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Posted January 19, 2004 by publisher in Cuba Human Rights

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IFLA HQ | The Hague | Netherlands

“While the World Summit of the Information Society was debating how best to improve access to information using information technology, the Cuban government was preparing a law that will further restrict Internet access for its citizens”, says the Chair of the IFLA/FAIFE Committee Mr Paul Sturges.

Today, the International Federation of Library Associations and Institutions (IFLA) and its Committee of Free Access to Information and Freedom of Expression (IFLA/FAIFE) expressed their deep concern about the continuing violations of the basic human right to freedom of access to information and freedom of expression in Cuba.

This concern is shared by international organisations such as Amnesty International and Freedom House, New York.

With the new Internet bill (Resolution 180/2003) that came into effect on 10 January the Cuban government will gain further control over Internet use. Before the bill was passed the government already had taken measures to block various Internet sites and restrict general access to the Web. Despite these restrictions, many Cuban citizens have nevertheless been able to seek and exchange information via the Internet using borrowed or purchased equipment and accounts. For them access to the Internet will now be even more difficult and expensive. The new bill will especially affect those who without authorisation have accessed the Web from their homes The bill states that the Internet can be used only via telephone services charged in U.S. dollars, which few people can get hold of. Also Cubans who have an authorisation must now seek additional approval to use the regular phone lines. Misuse will be detected as the Cuban telephone company is now authorised to “detect and impede access to Internet navigation services”. Resolution 180/2003 states that the law is needed to “regulate dial-up access to Internet navigation service, adopting measures that help protect against the taking of passwords, malicious acts, and the fraudulent and authorised use of this service.”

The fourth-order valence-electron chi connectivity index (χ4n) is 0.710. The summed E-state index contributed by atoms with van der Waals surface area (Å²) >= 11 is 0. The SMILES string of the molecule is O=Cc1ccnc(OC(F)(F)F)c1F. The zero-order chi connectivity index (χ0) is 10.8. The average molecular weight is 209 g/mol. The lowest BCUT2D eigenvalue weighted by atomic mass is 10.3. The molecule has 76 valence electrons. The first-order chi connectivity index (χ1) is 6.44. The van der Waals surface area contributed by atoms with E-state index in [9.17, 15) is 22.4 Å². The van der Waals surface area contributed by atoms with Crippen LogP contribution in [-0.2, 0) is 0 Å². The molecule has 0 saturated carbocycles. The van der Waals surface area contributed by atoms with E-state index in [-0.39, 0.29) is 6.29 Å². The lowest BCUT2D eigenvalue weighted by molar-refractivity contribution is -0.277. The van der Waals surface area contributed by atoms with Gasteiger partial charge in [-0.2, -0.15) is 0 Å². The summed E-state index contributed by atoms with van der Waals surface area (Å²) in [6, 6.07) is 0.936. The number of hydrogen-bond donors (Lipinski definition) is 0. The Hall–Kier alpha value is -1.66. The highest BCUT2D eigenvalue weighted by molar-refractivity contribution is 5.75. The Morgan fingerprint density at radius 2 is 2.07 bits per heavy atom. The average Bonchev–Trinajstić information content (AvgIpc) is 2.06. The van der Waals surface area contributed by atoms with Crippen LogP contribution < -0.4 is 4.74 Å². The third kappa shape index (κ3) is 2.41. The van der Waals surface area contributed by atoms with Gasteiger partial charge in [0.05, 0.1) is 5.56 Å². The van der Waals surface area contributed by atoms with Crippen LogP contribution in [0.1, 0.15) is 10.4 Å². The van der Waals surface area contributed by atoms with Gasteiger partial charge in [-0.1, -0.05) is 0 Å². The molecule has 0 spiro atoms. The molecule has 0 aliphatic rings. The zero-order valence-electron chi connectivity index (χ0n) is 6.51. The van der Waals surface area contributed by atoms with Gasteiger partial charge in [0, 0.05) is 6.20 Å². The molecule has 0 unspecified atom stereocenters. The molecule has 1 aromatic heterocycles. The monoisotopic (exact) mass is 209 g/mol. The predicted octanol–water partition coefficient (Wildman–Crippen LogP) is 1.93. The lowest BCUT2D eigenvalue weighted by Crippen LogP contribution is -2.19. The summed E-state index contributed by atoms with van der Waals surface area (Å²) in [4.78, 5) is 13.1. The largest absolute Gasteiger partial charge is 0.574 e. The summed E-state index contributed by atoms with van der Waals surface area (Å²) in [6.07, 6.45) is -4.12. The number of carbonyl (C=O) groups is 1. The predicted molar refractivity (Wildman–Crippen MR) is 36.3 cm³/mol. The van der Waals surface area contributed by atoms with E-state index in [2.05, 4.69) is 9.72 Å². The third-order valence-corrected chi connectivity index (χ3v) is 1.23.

Intellectual freedom is a core value of the library and information profession worldwide; we would therefore support the Cuban library community in safeguarding and implementing the principles of the IFLA Internet Manifesto.

Once again, IFLA and its worldwide membership urge the Cuban Government to respect, defend and promote the basic human rights defined in Article 19 of the United Nations Universal Declaration of Human Rights.

We urge the Cuban Government to eliminate all obstacles to access to the Internet imposed by its policies.


Amnesty International press release of 13 January 2004
Freedom House, New York press release of 12 January 2004
Wired News/Associated Press 9 January 2004
BBC News 11 January 2004